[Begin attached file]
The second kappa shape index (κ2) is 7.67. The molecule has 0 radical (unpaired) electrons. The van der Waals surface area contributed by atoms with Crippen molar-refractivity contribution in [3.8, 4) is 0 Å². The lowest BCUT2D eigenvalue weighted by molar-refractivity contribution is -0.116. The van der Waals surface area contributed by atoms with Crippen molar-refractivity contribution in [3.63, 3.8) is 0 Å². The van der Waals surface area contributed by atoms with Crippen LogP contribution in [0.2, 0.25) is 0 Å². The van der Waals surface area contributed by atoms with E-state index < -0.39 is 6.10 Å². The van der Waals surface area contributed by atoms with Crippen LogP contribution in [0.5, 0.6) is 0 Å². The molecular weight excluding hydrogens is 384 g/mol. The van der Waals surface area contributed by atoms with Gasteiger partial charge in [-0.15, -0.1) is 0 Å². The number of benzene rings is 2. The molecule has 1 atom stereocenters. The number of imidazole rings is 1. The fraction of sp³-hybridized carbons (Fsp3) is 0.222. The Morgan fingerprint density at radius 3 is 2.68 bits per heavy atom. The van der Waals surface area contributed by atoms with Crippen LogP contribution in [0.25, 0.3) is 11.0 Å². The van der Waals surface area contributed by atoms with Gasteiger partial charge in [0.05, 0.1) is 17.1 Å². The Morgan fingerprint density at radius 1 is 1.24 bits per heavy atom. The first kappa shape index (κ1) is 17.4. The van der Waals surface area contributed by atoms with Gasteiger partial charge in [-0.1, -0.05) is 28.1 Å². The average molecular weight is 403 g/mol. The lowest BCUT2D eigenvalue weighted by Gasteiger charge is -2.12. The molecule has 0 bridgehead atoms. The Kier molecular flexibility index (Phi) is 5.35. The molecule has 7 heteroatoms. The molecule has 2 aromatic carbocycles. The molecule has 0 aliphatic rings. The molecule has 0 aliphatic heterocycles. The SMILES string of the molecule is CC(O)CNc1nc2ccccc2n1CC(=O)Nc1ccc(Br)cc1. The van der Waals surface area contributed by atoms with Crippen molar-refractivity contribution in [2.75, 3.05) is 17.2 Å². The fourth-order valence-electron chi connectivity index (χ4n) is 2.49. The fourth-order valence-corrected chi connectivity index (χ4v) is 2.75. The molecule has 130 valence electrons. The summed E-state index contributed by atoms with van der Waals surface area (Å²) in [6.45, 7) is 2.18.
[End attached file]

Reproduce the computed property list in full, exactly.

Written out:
The second kappa shape index (κ2) is 7.67. The molecule has 0 radical (unpaired) electrons. The van der Waals surface area contributed by atoms with Crippen molar-refractivity contribution in [3.8, 4) is 0 Å². The lowest BCUT2D eigenvalue weighted by molar-refractivity contribution is -0.116. The van der Waals surface area contributed by atoms with Crippen molar-refractivity contribution in [3.63, 3.8) is 0 Å². The van der Waals surface area contributed by atoms with Crippen LogP contribution in [0.2, 0.25) is 0 Å². The van der Waals surface area contributed by atoms with E-state index < -0.39 is 6.10 Å². The van der Waals surface area contributed by atoms with Crippen LogP contribution in [0.5, 0.6) is 0 Å². The molecular weight excluding hydrogens is 384 g/mol. The van der Waals surface area contributed by atoms with Gasteiger partial charge in [-0.15, -0.1) is 0 Å². The number of benzene rings is 2. The molecule has 1 atom stereocenters. The number of imidazole rings is 1. The fraction of sp³-hybridized carbons (Fsp3) is 0.222. The Morgan fingerprint density at radius 3 is 2.68 bits per heavy atom. The van der Waals surface area contributed by atoms with Crippen LogP contribution in [0.25, 0.3) is 11.0 Å². The van der Waals surface area contributed by atoms with Gasteiger partial charge in [0.05, 0.1) is 17.1 Å². The Morgan fingerprint density at radius 1 is 1.24 bits per heavy atom. The first kappa shape index (κ1) is 17.4. The van der Waals surface area contributed by atoms with Gasteiger partial charge in [-0.1, -0.05) is 28.1 Å². The average molecular weight is 403 g/mol. The lowest BCUT2D eigenvalue weighted by Gasteiger charge is -2.12. The molecule has 0 bridgehead atoms. The Kier molecular flexibility index (Phi) is 5.35. The molecule has 7 heteroatoms. The molecule has 2 aromatic carbocycles. The molecule has 0 aliphatic rings. The molecule has 0 aliphatic heterocycles. The SMILES string of the molecule is CC(O)CNc1nc2ccccc2n1CC(=O)Nc1ccc(Br)cc1. The van der Waals surface area contributed by atoms with Crippen molar-refractivity contribution in [2.75, 3.05) is 17.2 Å². The fourth-order valence-electron chi connectivity index (χ4n) is 2.49. The fourth-order valence-corrected chi connectivity index (χ4v) is 2.75. The molecule has 130 valence electrons. The summed E-state index contributed by atoms with van der Waals surface area (Å²) in [6.45, 7) is 2.18.